What is the single most important thing we as parents can do to prepare our children for learning? Executive functioning skills? Knowing their timetables? Having everything ready for each school day? Yes, we can all agree whilst each of these skills are important, there is one single thing we can do to prepare our children to learn. Read aloud – every child, every parent, every day.
Reading aloud provides a great platform for family bonding which creates lifelong memories. It also has multiple proven cognitive benefits for children. Reading aloud to and with our children, particularly in an engaging manner, promotes emerging literacy and language development. This supports the relationship between our children and us as parents. Reading aloud helps to expand our children’s vocabulary and stimulates language development from such a young age. It can also improve our child’s memory, concentration, grammar skills, and mathematical capabilities.

Some Useful Tips While Reading:

1. Get excited! Make it fun. Your enthusiasm is infectious. Make sure your child catches it!

2. Make an effort to point to the pictures, interesting words and phrases. This allows you to have useful and meaningful discussions.

3. If your child stops at an unknown word, wait five seconds to see if they can work it out. If they can’t, go straight to a letter prompt. Wait another five seconds, if they still don’t get it, use a second letter prompt. If they do not get it after the second prompt, just tell them the word. Use it in another sentence to create meaning.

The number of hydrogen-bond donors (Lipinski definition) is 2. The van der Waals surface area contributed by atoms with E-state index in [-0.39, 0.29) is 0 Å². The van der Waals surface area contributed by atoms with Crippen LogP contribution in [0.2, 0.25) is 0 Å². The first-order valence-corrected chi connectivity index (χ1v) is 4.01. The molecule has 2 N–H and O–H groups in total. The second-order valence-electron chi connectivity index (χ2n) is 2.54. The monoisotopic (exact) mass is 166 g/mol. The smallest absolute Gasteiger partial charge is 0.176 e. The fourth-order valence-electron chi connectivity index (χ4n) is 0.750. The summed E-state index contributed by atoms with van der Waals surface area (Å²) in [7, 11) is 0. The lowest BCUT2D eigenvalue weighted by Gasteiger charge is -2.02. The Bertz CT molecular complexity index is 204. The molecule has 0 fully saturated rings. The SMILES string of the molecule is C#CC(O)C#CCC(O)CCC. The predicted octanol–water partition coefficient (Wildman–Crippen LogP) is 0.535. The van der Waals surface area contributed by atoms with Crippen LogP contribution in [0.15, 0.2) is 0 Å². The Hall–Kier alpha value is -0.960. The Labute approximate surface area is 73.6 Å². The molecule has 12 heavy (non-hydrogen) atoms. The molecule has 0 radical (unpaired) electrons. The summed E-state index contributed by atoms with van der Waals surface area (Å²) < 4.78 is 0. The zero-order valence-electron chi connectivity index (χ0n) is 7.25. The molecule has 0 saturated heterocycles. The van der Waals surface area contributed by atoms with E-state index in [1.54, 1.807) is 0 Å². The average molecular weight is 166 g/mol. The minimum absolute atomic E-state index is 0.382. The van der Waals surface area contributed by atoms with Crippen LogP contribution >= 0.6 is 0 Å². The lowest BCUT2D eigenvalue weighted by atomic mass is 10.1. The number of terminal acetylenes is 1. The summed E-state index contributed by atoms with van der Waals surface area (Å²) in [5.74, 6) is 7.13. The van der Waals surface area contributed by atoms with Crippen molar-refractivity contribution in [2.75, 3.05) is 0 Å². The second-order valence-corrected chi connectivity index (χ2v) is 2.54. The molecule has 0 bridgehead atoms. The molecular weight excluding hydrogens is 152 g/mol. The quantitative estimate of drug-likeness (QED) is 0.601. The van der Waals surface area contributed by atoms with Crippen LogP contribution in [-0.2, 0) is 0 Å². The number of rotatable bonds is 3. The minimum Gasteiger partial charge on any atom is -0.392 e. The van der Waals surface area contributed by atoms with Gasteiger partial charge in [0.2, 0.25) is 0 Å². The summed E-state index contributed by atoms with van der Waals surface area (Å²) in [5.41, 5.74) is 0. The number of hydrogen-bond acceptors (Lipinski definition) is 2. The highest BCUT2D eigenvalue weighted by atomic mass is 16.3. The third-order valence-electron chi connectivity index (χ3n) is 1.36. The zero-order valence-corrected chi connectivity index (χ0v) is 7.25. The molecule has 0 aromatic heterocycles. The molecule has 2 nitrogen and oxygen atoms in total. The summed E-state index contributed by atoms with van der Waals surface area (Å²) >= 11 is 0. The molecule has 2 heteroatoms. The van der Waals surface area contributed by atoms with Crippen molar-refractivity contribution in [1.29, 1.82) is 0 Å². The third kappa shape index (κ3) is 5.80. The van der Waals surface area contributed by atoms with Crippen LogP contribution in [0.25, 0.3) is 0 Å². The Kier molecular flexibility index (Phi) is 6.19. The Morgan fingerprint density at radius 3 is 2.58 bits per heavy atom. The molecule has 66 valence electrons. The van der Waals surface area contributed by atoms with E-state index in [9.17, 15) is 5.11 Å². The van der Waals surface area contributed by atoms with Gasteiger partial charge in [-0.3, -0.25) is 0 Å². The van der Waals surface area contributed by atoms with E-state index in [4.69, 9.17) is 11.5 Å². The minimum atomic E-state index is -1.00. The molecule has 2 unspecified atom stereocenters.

4. Praise, Praise, and Praise. Look for opportunities to praise your child while reading. For example, “I really like the way you used letter prompts to figure out the word. You got that word because you did that”.

Some Useful Tips After Reading:

1. Ask your child to tell you what the story was about, ask relevant questions to be sure your child got the meaning.

2. For younger children it is good to ask Who? What? Where? and When? questions. These are questions where they can go back to the text and find the information.

3. For older children, we want to include higher-level thinking questions such as Why? and How? This makes our children think deeply about a text.

4. When finished, ask your child to reflect on the story. What did they find interesting, as well as discussing the characters and storyline. Daily reading reflection promotes content mastery and fosters student development of monitoring, self-evaluation, and reflection skills.

Remember, if your child is having an “off day” or is very tired, you can read the story to your child. This still provides cognitive benefits for our children. Read aloud – every child, every parent, every day.